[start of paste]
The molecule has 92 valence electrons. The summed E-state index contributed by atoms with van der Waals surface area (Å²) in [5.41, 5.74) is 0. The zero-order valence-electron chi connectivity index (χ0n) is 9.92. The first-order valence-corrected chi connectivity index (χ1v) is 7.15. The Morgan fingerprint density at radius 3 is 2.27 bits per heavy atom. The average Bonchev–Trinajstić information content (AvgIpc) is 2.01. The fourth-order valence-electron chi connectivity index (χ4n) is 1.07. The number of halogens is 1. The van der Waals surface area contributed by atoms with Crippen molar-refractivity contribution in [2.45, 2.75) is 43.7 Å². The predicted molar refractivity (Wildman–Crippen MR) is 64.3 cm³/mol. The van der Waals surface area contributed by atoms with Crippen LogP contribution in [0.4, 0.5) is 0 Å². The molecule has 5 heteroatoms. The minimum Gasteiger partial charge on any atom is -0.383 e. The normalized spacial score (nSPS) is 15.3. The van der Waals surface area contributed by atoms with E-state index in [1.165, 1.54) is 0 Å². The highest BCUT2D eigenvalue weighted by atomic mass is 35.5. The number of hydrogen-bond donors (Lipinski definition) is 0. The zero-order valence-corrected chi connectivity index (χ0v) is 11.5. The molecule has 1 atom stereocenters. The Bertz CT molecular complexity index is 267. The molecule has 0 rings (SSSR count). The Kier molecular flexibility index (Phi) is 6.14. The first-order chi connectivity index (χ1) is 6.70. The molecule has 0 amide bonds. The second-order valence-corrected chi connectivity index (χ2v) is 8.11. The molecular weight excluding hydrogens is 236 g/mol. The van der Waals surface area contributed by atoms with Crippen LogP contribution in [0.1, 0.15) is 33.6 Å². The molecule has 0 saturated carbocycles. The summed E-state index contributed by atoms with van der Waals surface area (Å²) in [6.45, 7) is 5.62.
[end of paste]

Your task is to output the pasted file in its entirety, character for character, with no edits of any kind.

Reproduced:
The molecule has 92 valence electrons. The summed E-state index contributed by atoms with van der Waals surface area (Å²) in [5.41, 5.74) is 0. The zero-order valence-electron chi connectivity index (χ0n) is 9.92. The first-order valence-corrected chi connectivity index (χ1v) is 7.15. The Morgan fingerprint density at radius 3 is 2.27 bits per heavy atom. The average Bonchev–Trinajstić information content (AvgIpc) is 2.01. The fourth-order valence-electron chi connectivity index (χ4n) is 1.07. The number of halogens is 1. The van der Waals surface area contributed by atoms with Crippen molar-refractivity contribution in [2.45, 2.75) is 43.7 Å². The predicted molar refractivity (Wildman–Crippen MR) is 64.3 cm³/mol. The van der Waals surface area contributed by atoms with Crippen LogP contribution in [0.4, 0.5) is 0 Å². The molecule has 5 heteroatoms. The minimum Gasteiger partial charge on any atom is -0.383 e. The normalized spacial score (nSPS) is 15.3. The van der Waals surface area contributed by atoms with E-state index in [1.165, 1.54) is 0 Å². The highest BCUT2D eigenvalue weighted by atomic mass is 35.5. The number of hydrogen-bond donors (Lipinski definition) is 0. The zero-order valence-corrected chi connectivity index (χ0v) is 11.5. The molecule has 1 atom stereocenters. The Bertz CT molecular complexity index is 267. The molecule has 0 rings (SSSR count). The Kier molecular flexibility index (Phi) is 6.14. The first-order chi connectivity index (χ1) is 6.70. The molecule has 0 amide bonds. The second-order valence-corrected chi connectivity index (χ2v) is 8.11. The molecular weight excluding hydrogens is 236 g/mol. The van der Waals surface area contributed by atoms with Crippen LogP contribution in [0.1, 0.15) is 33.6 Å². The molecule has 0 saturated carbocycles. The summed E-state index contributed by atoms with van der Waals surface area (Å²) in [6.45, 7) is 5.62.